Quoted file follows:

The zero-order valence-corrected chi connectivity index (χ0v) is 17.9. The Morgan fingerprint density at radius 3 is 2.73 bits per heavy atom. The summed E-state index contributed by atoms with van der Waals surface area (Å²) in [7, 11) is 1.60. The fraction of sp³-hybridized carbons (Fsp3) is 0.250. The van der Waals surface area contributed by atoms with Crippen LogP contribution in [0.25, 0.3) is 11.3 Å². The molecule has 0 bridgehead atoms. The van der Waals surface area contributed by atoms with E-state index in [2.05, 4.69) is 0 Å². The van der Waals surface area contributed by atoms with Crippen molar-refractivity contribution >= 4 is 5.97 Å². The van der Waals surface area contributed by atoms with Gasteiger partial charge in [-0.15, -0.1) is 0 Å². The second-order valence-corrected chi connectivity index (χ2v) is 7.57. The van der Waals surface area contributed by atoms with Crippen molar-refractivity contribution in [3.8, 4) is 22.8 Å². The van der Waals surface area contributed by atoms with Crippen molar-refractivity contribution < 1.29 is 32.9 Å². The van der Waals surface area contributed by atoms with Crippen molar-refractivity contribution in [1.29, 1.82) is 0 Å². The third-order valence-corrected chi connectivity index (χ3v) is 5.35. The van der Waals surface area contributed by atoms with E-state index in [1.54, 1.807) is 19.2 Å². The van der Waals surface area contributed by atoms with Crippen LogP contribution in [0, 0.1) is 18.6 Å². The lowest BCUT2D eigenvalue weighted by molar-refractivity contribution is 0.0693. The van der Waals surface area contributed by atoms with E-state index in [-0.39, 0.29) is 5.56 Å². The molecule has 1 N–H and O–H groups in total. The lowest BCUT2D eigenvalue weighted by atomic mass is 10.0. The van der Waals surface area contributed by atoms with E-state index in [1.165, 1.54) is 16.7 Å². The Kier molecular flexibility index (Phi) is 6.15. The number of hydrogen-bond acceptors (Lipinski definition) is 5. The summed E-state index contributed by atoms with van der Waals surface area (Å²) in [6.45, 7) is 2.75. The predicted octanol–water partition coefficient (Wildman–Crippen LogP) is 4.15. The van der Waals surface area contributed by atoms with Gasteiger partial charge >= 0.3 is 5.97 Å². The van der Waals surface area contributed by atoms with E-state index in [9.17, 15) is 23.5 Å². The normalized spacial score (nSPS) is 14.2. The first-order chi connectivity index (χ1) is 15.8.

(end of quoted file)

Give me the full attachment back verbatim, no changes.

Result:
The zero-order valence-corrected chi connectivity index (χ0v) is 17.9. The Morgan fingerprint density at radius 3 is 2.73 bits per heavy atom. The summed E-state index contributed by atoms with van der Waals surface area (Å²) in [7, 11) is 1.60. The fraction of sp³-hybridized carbons (Fsp3) is 0.250. The van der Waals surface area contributed by atoms with Crippen LogP contribution in [0.25, 0.3) is 11.3 Å². The molecule has 0 bridgehead atoms. The van der Waals surface area contributed by atoms with E-state index in [2.05, 4.69) is 0 Å². The van der Waals surface area contributed by atoms with Crippen molar-refractivity contribution >= 4 is 5.97 Å². The van der Waals surface area contributed by atoms with Gasteiger partial charge in [-0.15, -0.1) is 0 Å². The second-order valence-corrected chi connectivity index (χ2v) is 7.57. The van der Waals surface area contributed by atoms with Crippen molar-refractivity contribution in [3.8, 4) is 22.8 Å². The van der Waals surface area contributed by atoms with Crippen molar-refractivity contribution < 1.29 is 32.9 Å². The van der Waals surface area contributed by atoms with Crippen molar-refractivity contribution in [1.29, 1.82) is 0 Å². The third-order valence-corrected chi connectivity index (χ3v) is 5.35. The van der Waals surface area contributed by atoms with E-state index in [1.54, 1.807) is 19.2 Å². The van der Waals surface area contributed by atoms with Crippen LogP contribution in [0, 0.1) is 18.6 Å². The lowest BCUT2D eigenvalue weighted by molar-refractivity contribution is 0.0693. The van der Waals surface area contributed by atoms with E-state index in [-0.39, 0.29) is 5.56 Å². The molecule has 1 N–H and O–H groups in total. The lowest BCUT2D eigenvalue weighted by atomic mass is 10.0. The van der Waals surface area contributed by atoms with E-state index in [1.165, 1.54) is 16.7 Å². The Kier molecular flexibility index (Phi) is 6.15. The number of hydrogen-bond acceptors (Lipinski definition) is 5. The summed E-state index contributed by atoms with van der Waals surface area (Å²) in [6.45, 7) is 2.75. The predicted octanol–water partition coefficient (Wildman–Crippen LogP) is 4.15. The van der Waals surface area contributed by atoms with Gasteiger partial charge >= 0.3 is 5.97 Å². The van der Waals surface area contributed by atoms with E-state index in [9.17, 15) is 23.5 Å². The normalized spacial score (nSPS) is 14.2. The first-order chi connectivity index (χ1) is 15.8.